Beyond 2010

The future doesn’t quite look how we imagined it would. Be grateful.

The future doesn’t quite look how we imagined it would. Be grateful

Gena Tuffery


This decade was just a day old when my friend threw it against his Facebook wall, demanding: Where’s my f***ing flying car?!

He didn’t give the new era much of a chance, granted. But after a two-month trial, I can confirm that 2010 does indeed bear an uncanny resemblance to 2000. While there’s no post-Y2K giddiness in the air, there’s not a lot of flying Corollas up there either.

A survey commissioned by backs us up—it’s not just hungover New Zealanders who are raging at the lack of cool stuff in the garage; a third of Americans also thought there would be more technological advancements by now.

It’s not hard to find the source of our impatience. A flip through Popular Mechanics’ covers archive reveals the ongoing independent flying theme began in September 1905, when a wing-strapped birdman flapped into readers’ imaginations like a bad premonition of a MORE FM competition.

Magazine layout

But with another 105 years of magazines to fill, it was inevitable that this wouldn’t be the last presentation of a fictionalised future.

Over the years that followed, Popular Mechanics vied with Popular Science and Modern Mechanix to bring you tantalising glimpses of a world where we’d ski up sheer mountain faces with the help of a strong rope and a hovering helicopter. Or, better yet, one where you could attach your bus to a giant chairlift and have a sing-along while you swing-along.

If polo is more your sport of choice, a 1950s Popular Science cover depicted a future where you could whack a floating ball while on a horse, while on a boat. Each player and horse team would have its own vessel, presumably in keeping with future SPCA guidelines.

While it’s easy to see where the seeds of present-day discontent were sown—“What? Water polo without a horse?”—you have to wonder why we realistically expected such a future to come to pass. And, more importantly, why did we want it to?

In his just-released book Your Flying Car Awaits: Robot Butlers, Lunar Vacations, and Other Dead-Wrong Predictions of the Twentieth Century, Paul Milo looks at century-old forecasters’ visions of present-day Earth. And the result shows our great-great-granddads to be as kill-joyous as they appear in their stiff sepia photos.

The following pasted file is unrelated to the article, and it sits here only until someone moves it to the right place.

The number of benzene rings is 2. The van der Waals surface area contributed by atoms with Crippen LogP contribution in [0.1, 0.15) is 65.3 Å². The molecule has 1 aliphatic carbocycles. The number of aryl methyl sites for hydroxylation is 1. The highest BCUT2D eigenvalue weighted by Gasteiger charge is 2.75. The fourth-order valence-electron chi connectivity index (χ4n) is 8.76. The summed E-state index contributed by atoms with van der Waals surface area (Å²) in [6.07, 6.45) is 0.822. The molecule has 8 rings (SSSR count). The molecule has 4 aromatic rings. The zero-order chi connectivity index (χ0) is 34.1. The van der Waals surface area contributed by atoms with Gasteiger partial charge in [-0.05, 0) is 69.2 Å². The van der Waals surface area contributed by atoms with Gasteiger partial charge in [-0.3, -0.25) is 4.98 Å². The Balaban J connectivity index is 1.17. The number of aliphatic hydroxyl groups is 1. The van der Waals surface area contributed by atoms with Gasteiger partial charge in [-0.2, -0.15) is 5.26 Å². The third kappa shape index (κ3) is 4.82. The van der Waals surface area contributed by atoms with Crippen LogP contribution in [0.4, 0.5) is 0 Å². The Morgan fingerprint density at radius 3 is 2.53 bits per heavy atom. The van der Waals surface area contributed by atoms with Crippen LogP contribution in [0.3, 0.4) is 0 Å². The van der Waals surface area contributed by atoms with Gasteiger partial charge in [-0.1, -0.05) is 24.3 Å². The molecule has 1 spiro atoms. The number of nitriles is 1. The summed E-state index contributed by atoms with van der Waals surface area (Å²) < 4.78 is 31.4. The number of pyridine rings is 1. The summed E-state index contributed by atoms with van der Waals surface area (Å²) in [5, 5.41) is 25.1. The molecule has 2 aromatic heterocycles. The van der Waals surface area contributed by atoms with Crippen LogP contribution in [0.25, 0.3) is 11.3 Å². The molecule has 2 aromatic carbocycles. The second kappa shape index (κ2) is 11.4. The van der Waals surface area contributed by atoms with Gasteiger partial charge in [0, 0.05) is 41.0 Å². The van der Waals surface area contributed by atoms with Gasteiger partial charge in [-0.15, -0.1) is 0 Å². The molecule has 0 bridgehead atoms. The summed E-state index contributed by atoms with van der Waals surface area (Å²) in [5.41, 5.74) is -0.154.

In The Predicted 2010 we are ruled by a World Government and speak a single language. Man-made oceans cover the planet (and the talking dolphins). On the land that’s left, nuclear explosives are used for commercial demolition and to clear rainforests. And only a small number of “technophobes” continue to “indulge” in the traditional method of conception and childbirth; the rest of us instead allow the deed to be done in a lab and “artificial growth medium”. Oh, and what’s that in the dystopian sky? A flying car!

Popular Science depicted a future where you could whack a ball while on a horse, while on a boat. you have to wonder why we expected such a future to come to pass. And why did we want it to?

But in The Actual 2010 we have other, previously unimagined things. Like 2-Minute Noodles. And now, with microwave technology being what it is, I can get them to the couch in one minute forty-five. Not quite as quick as popping the long-awaited food pill, or a piece of three-course chewing gum; but no danger of turning into a giant blueberry and being rolled off to the juicing room by a team of oompa loompas, either.

All you people who want fast food, fast cars, fast everything need to slow down and have a think. So say you get your teleportation device. What then? Have you got some industrial-strength flyspray to take in there with you? And God help you if you’ve got an unaddressed itch in your hair. Anywhere.

Basically, flying cars aside, I just don’t think the Predicted Future looks very sexy. I’m not keen to wait in bed for a man while he peels off his spangly spandex jumpsuit, only to wait a bit longer while he arranges his big, bald macro-encephalitic head on his beanbag-sized pillow.

So call me contemporary-fashioned, but I’m pretty happy with where we are now. Really, impending temperature-induced doom aside, we’re doing okay.

Yes, we have to put up with John Key, but there’s no present-day opportunity for him to be nominated Prime Minister of Earth—a job from which, if you saw him on Letterman last year, you’ll know our tourism industry would never recover.

We still have our own languages, which we’re yet to share with a single dolphin—if you think Moko is a people-hazard now, imagine him with the capacity to tell your four-year-old to F-the-F off. We still use regular explosives—as opposed to nukes—to demolish heritage buildings, and if any child is born in a lab it’s because the cab didn’t turn up in time. Okay, actually childbirth is one thing some women would like to phase out—but at the expense of traditional conception? Nah, me neither.

So Mr Facebook Mate: Where’s your f***ing flying car?!

F***ing ages away. Awesome, eh.

Idealog has been covering the most interesting people, businesses and issues from the fields of innovation, design, technology and urban development for over 12 years. And we're asking for your support so we can keep telling those stories, inspire more entrepreneurs to start their own businesses and keep pushing New Zealand forward. Give over $5 a month and you will not only be supporting New Zealand innovation, but you’ll also receive a print subscription and a copy of the new book by David Downs and Dr. Michelle Dickinson, No. 8 Recharged (while stocks last).